Have you seen the epic exhibition, 30 Americans? Organized by the Rubell Museum in Miami, 30 Americans has traveled coast to coast over the past 10+ years to many major museums and features an iconic roster of solely African American contemporary artists. This salient - if not historic - exhibition features some of my favorite artists: Jean-Michel Basquiat, Nick Cave, Kerry James Marshall, Wangechi Mutu, Hank Willis Thomas, Kara Walker, Carrie Mae Weems, Kehinde Wiley, among many others. From the Rubell website: This provocative exhibition focuses on issues of racial, sexual, and historical identity in contemporary culture while exploring the powerful influence of artistic legacy and community across generations. This large group show features approximately 60 works of sculpture, painting, drawing, photography and video.
30 Americans is slated to open this fall at the Albuquerque Museum, NM. Hopefully they will be able to safely re-open to the public on October 3, 2020 (be sure to check the museum's website for COVID-19 updates) where it is scheduled to be on view through January 3, 2021. The tour will conclude in early 2022. Don't miss the chance to see this amazing collection by incredibly influential Black artists who are enhancing the dialogue around race, representation, and identity as they reshape the history of contemporary art.
Above image: 30 American artists (left to right): Rashid Johnson, Nick Cave, Kalup Linzy, Jeff Sonhouse, Lorna Simpson, Carrie Mae Weems, Barkley L. Hendricks, Hank Willis Thomas (front row), Xaviera Simmons, Purvis Young, John Bankston, Nina Chanel Abney, Henry Taylor, Mickalene Thomas (front row), Kerry James Marshall, and Shinique Smith. Photo by Kwaku Alston, December 5, 2008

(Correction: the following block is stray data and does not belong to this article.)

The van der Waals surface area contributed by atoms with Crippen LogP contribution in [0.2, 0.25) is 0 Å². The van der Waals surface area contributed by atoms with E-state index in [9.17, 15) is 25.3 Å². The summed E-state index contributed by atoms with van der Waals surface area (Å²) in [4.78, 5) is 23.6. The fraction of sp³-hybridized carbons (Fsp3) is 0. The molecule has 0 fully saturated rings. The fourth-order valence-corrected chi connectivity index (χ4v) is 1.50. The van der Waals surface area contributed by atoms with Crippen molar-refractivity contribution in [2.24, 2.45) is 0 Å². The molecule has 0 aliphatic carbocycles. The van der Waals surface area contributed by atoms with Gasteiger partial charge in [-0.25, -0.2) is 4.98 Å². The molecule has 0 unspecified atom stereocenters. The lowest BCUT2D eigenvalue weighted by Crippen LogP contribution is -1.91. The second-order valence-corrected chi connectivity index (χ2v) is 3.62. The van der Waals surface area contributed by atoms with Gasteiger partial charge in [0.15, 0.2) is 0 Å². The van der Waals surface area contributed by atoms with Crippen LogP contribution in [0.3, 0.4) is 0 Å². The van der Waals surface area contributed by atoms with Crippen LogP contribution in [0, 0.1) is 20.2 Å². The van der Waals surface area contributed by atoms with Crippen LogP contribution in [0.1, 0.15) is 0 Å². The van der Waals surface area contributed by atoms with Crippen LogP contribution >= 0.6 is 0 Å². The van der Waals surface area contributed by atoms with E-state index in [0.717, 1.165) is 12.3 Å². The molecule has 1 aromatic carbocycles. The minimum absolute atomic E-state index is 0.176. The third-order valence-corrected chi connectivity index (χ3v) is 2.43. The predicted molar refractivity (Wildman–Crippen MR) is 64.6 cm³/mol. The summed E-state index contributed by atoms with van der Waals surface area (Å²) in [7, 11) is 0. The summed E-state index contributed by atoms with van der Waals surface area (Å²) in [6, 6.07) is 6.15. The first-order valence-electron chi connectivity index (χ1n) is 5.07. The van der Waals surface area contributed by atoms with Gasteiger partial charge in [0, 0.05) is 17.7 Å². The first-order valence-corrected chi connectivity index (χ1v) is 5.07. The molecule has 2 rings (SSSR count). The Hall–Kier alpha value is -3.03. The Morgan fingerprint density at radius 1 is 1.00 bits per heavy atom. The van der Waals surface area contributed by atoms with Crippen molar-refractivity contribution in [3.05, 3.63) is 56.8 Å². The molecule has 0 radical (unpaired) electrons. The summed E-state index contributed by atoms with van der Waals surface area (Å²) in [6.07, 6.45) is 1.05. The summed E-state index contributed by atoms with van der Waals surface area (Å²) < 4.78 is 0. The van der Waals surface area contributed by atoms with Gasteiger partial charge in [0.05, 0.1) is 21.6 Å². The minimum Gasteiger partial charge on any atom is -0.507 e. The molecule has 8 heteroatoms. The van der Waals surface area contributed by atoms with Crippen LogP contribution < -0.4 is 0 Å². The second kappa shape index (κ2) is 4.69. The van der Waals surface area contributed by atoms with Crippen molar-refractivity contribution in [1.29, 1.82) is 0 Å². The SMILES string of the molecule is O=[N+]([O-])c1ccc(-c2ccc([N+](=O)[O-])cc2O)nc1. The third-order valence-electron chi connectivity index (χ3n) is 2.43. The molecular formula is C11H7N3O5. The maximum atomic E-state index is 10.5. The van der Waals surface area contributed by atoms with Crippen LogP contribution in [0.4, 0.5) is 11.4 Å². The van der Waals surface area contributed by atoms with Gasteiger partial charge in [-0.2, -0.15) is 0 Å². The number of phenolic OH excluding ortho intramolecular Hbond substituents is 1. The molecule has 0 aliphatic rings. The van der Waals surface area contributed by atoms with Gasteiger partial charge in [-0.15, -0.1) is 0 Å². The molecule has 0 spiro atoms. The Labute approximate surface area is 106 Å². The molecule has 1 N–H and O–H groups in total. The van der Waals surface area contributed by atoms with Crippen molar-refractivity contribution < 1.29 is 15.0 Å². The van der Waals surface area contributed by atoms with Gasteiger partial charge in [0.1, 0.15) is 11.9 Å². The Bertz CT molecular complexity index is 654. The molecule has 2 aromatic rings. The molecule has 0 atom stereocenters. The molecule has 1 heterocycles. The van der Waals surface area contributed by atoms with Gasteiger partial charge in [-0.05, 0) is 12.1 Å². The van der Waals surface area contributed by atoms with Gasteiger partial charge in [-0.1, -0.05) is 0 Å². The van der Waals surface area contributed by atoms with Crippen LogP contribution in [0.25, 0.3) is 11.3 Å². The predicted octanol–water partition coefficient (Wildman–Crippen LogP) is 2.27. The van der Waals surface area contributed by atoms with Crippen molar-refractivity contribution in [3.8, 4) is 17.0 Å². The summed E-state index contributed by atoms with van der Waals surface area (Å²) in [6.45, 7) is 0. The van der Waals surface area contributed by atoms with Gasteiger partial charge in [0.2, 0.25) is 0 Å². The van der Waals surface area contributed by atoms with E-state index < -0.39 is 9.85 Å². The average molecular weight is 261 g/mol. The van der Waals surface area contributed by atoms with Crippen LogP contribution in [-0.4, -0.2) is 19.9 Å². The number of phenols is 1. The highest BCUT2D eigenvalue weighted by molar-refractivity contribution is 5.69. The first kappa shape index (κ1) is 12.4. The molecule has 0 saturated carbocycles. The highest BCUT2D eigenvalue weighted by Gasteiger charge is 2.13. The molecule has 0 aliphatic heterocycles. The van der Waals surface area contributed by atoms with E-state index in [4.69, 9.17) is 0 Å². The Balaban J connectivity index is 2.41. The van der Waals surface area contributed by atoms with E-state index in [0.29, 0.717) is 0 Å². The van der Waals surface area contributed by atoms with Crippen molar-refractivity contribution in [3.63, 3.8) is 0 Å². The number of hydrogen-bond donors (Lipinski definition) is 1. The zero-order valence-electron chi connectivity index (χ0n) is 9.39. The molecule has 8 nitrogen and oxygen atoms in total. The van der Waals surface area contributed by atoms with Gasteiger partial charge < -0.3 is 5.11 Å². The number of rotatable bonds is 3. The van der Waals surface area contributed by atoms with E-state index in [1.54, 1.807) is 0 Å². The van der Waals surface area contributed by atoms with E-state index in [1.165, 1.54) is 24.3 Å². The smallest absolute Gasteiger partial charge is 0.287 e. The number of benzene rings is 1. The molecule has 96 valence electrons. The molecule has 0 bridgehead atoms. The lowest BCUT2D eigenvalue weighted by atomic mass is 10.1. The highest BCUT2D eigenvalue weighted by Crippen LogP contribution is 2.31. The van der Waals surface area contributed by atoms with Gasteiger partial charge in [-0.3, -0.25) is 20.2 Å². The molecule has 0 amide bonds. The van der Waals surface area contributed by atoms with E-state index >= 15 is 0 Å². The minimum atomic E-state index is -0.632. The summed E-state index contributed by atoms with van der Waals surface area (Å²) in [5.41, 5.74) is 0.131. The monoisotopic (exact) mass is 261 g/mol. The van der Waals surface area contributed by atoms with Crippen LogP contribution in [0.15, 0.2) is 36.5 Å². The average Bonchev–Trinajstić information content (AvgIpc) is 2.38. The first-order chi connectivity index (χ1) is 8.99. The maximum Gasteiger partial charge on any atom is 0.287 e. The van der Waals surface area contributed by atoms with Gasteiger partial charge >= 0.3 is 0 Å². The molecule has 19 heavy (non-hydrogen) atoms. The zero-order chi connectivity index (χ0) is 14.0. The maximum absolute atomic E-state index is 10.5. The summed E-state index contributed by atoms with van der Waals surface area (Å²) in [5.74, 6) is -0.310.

Over a series of decades photographer, Richard Ross, has used his camera as a tool to tell the stories of children behind bars. Ross’ Juvenile-in-Justice traveling exhibition has evolved to include not only his striking photos, but also a collection of interviews, audio documents, and texts from more than 1,000 kids, collected from 300 sites in 35 states. The imagery is raw, powerful – almost palpable – as he strives to explain how, why, and (most importantly) if children should be incarcerated. Striking imagery, coupled with heartbreaking, yet humanizing stories just may be the catalyst for changing the system for 53,000+ children currently in custody.
All images © Richard Ross, Juvenile-in-Justice
More info: https://www.juvenile-in-justice.com/
To book the exhibition and/or event: https://www.juvenile-in-justice.com/exhibitions
Black Is Beautiful: The Photography of Kwame Brathwaite